Who’s the monkey? Him? The chimp? Or us for falling/fawning over it for countless millions?


The Perfect Groom-able Art Collector

An undated image released in July 2013 through the official Facebook page of the Syrian Presidency shows Syria's First Lady Asma Assad (C), wife of Syrian President Bashar al-Assad, meeting with families of the country's armed and security forces in Damascus (photo: dpa)
An undated image released in July 2013 through the official Facebook page of the Syrian Presidency shows Syria's First Lady Asma Assad (C), wife of Syrian President Bashar al-Assad, meeting with families of the country's armed and security forces in Damascus (photo: dpa)

This is inelastic economics personified, a consumer unflappable, intransigent, unbowed, and intrepid, a real trooper so to speak. The perfect groom-able art collector in training, a captive one at that. Maybe some Damien doom and gloom would fit the bill. Like the mass of dead congealed flies.

Read more: http://www.dailymail.co.uk/news/article-2173705/Asma-al-Assad-As-nation-burns-Assad-wife-imports-sofas-London-270-000-spending-spree.html#ixzz2dfaGOkj6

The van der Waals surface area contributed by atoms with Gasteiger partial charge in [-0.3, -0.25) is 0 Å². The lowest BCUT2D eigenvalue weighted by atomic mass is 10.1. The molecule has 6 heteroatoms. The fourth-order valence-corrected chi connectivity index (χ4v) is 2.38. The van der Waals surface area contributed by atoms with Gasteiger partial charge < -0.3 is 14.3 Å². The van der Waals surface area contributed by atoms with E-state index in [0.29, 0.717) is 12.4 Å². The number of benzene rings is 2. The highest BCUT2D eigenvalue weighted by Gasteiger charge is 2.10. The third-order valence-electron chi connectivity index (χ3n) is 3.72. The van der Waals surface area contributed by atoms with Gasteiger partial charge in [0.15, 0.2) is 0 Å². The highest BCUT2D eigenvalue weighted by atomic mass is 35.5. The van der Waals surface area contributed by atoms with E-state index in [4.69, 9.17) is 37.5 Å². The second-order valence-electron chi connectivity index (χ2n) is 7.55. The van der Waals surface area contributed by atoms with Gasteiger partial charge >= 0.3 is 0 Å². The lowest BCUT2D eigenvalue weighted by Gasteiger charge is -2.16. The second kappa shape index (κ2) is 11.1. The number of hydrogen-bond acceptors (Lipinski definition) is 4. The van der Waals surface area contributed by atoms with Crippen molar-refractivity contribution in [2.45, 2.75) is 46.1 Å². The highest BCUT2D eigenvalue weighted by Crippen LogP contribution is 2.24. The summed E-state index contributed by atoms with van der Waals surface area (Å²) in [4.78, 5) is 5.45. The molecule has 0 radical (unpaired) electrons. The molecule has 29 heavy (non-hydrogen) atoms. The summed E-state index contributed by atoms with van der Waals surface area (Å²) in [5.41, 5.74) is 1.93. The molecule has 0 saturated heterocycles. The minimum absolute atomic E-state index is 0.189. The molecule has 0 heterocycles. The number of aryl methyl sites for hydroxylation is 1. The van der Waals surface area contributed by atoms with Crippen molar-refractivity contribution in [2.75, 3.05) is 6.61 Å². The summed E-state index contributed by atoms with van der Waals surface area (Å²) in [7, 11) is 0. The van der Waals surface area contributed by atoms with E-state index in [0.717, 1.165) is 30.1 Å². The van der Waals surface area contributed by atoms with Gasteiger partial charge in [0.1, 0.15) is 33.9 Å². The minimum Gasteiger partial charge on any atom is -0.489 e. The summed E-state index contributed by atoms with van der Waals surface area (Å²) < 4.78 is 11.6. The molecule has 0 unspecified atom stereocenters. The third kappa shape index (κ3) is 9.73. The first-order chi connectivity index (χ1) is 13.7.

The One and Only: Carroll Shelby & the AC Cobra


I am, let’s say, an unusual choice for a piece extolling the virtues of a superlative American automotive achievement because, well, I hate American cars. Ok that is not entirely true, I mostly despise modern cars, up until the mid 1990’s if I was really pushed. For me, car manufacturing ended with the Mclaren F1 (1992-1998) and I am primarily nuts for the simplicity of line, design and reliability of early Porsche 911s from 1968 to 1973.

Pretty much, that’s it for me and cars altogether, other than being a fan of the quirky, unusual and the outright bizarre from the Wolseley Hornet to the Hillman Imp. But when it comes to heavy metal from the US of A, I was stumped, other than the one and only, Carroll Shelby that is. Carroll Shelby (1923 – May) was a racecar driver, car designer, manufacturer and all around automotive entrepreneur, who founded Shelby American Inc. in 1962, a company still active today. His greatest accomplishment behind the wheel was an outright win in the 1959 24 Hours of Le Mans for Aston Martin, but the Anglophile angle was to remain paramount in his career defining, paradigm shifting contribution to motorsport and car culture in general: The AC Cobra, derived from the Brit designed popular sports car, the AC Ace, of AC Motors of England.  ... weiterlesen

RSS Feed
"Die Kunstwelt ist wie eine Mafia, es gibt ein ungeschriebenes Gesetz des Stillschweigens", sagt Kenny Schachter. Auf seinem Monopol-Blog bringt der britische Kunsthändler Licht ins Dunkle und macht die Mechanismen des Marktes transparent. In englischer Sprache